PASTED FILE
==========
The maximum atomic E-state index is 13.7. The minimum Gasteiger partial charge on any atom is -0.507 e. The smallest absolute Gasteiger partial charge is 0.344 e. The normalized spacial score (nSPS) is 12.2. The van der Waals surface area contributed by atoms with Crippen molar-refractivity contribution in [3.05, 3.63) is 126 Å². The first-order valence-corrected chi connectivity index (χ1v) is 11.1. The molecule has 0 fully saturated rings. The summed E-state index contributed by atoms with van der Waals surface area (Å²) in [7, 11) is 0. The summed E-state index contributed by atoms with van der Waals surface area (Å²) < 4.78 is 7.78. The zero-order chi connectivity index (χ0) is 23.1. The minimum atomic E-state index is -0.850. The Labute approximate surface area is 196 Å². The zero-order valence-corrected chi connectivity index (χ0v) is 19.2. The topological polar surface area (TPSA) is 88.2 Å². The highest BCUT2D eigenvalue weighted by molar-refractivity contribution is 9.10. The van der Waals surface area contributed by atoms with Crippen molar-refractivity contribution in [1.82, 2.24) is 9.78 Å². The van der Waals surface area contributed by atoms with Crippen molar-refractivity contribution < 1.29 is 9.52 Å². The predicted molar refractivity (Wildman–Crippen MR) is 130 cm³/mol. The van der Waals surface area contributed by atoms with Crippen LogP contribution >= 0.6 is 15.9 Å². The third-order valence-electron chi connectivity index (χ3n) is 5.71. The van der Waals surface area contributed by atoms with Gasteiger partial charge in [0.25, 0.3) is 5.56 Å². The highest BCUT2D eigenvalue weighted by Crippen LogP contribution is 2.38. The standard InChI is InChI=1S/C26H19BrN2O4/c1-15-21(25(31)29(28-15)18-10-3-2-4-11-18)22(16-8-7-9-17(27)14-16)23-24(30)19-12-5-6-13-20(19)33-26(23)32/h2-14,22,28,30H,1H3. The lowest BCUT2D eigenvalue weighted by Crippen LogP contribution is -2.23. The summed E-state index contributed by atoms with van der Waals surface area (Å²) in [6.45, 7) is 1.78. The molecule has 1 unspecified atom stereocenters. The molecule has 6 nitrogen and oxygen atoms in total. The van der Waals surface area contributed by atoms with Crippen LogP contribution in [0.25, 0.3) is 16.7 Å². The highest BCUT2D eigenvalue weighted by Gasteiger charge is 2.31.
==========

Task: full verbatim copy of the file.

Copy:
The maximum atomic E-state index is 13.7. The minimum Gasteiger partial charge on any atom is -0.507 e. The smallest absolute Gasteiger partial charge is 0.344 e. The normalized spacial score (nSPS) is 12.2. The van der Waals surface area contributed by atoms with Crippen molar-refractivity contribution in [3.05, 3.63) is 126 Å². The first-order valence-corrected chi connectivity index (χ1v) is 11.1. The molecule has 0 fully saturated rings. The summed E-state index contributed by atoms with van der Waals surface area (Å²) in [7, 11) is 0. The summed E-state index contributed by atoms with van der Waals surface area (Å²) < 4.78 is 7.78. The zero-order chi connectivity index (χ0) is 23.1. The minimum atomic E-state index is -0.850. The Labute approximate surface area is 196 Å². The zero-order valence-corrected chi connectivity index (χ0v) is 19.2. The topological polar surface area (TPSA) is 88.2 Å². The highest BCUT2D eigenvalue weighted by molar-refractivity contribution is 9.10. The van der Waals surface area contributed by atoms with Crippen molar-refractivity contribution in [1.82, 2.24) is 9.78 Å². The van der Waals surface area contributed by atoms with Crippen molar-refractivity contribution < 1.29 is 9.52 Å². The predicted molar refractivity (Wildman–Crippen MR) is 130 cm³/mol. The van der Waals surface area contributed by atoms with Crippen LogP contribution >= 0.6 is 15.9 Å². The third-order valence-electron chi connectivity index (χ3n) is 5.71. The van der Waals surface area contributed by atoms with Gasteiger partial charge in [0.25, 0.3) is 5.56 Å². The highest BCUT2D eigenvalue weighted by Crippen LogP contribution is 2.38. The standard InChI is InChI=1S/C26H19BrN2O4/c1-15-21(25(31)29(28-15)18-10-3-2-4-11-18)22(16-8-7-9-17(27)14-16)23-24(30)19-12-5-6-13-20(19)33-26(23)32/h2-14,22,28,30H,1H3. The lowest BCUT2D eigenvalue weighted by Crippen LogP contribution is -2.23. The summed E-state index contributed by atoms with van der Waals surface area (Å²) in [6.45, 7) is 1.78. The molecule has 1 unspecified atom stereocenters. The molecule has 6 nitrogen and oxygen atoms in total. The van der Waals surface area contributed by atoms with Crippen LogP contribution in [0.25, 0.3) is 16.7 Å². The highest BCUT2D eigenvalue weighted by Gasteiger charge is 2.31.